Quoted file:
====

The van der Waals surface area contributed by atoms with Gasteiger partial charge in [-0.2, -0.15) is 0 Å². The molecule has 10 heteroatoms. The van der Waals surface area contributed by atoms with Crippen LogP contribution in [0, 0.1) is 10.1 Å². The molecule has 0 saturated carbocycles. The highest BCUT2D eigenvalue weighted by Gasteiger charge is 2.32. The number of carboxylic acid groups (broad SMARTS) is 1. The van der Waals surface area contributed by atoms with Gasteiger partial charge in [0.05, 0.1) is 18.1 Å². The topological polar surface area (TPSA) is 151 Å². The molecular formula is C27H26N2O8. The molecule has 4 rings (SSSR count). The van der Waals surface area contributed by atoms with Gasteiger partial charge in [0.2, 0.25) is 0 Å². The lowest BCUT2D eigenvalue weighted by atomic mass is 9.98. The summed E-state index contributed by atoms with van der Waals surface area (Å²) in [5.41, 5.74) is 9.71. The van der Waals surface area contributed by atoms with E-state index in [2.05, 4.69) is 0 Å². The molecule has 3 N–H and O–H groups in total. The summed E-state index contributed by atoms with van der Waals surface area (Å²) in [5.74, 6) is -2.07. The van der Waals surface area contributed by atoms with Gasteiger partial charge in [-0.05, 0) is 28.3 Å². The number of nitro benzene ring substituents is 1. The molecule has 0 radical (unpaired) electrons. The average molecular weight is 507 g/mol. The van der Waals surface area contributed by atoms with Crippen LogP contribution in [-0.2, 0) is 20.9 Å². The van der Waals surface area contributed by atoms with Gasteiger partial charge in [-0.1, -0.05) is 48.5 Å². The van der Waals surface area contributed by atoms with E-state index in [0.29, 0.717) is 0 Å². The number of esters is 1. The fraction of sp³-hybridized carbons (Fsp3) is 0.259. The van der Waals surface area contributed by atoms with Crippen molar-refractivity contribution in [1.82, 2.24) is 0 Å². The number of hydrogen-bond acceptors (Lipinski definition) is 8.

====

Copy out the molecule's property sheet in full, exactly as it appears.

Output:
The van der Waals surface area contributed by atoms with Gasteiger partial charge in [-0.2, -0.15) is 0 Å². The molecule has 10 heteroatoms. The van der Waals surface area contributed by atoms with Crippen LogP contribution in [0, 0.1) is 10.1 Å². The molecule has 0 saturated carbocycles. The highest BCUT2D eigenvalue weighted by Gasteiger charge is 2.32. The number of carboxylic acid groups (broad SMARTS) is 1. The van der Waals surface area contributed by atoms with Gasteiger partial charge in [0.05, 0.1) is 18.1 Å². The topological polar surface area (TPSA) is 151 Å². The molecular formula is C27H26N2O8. The molecule has 4 rings (SSSR count). The van der Waals surface area contributed by atoms with Gasteiger partial charge in [0.2, 0.25) is 0 Å². The lowest BCUT2D eigenvalue weighted by atomic mass is 9.98. The summed E-state index contributed by atoms with van der Waals surface area (Å²) in [5.41, 5.74) is 9.71. The van der Waals surface area contributed by atoms with E-state index in [2.05, 4.69) is 0 Å². The molecule has 3 N–H and O–H groups in total. The summed E-state index contributed by atoms with van der Waals surface area (Å²) in [5.74, 6) is -2.07. The van der Waals surface area contributed by atoms with Gasteiger partial charge in [-0.05, 0) is 28.3 Å². The number of nitro benzene ring substituents is 1. The molecule has 0 radical (unpaired) electrons. The average molecular weight is 507 g/mol. The van der Waals surface area contributed by atoms with Crippen LogP contribution in [-0.2, 0) is 20.9 Å². The van der Waals surface area contributed by atoms with Gasteiger partial charge in [-0.1, -0.05) is 48.5 Å². The van der Waals surface area contributed by atoms with E-state index in [0.29, 0.717) is 0 Å². The number of esters is 1. The fraction of sp³-hybridized carbons (Fsp3) is 0.259. The van der Waals surface area contributed by atoms with Crippen molar-refractivity contribution in [1.82, 2.24) is 0 Å². The number of hydrogen-bond acceptors (Lipinski definition) is 8.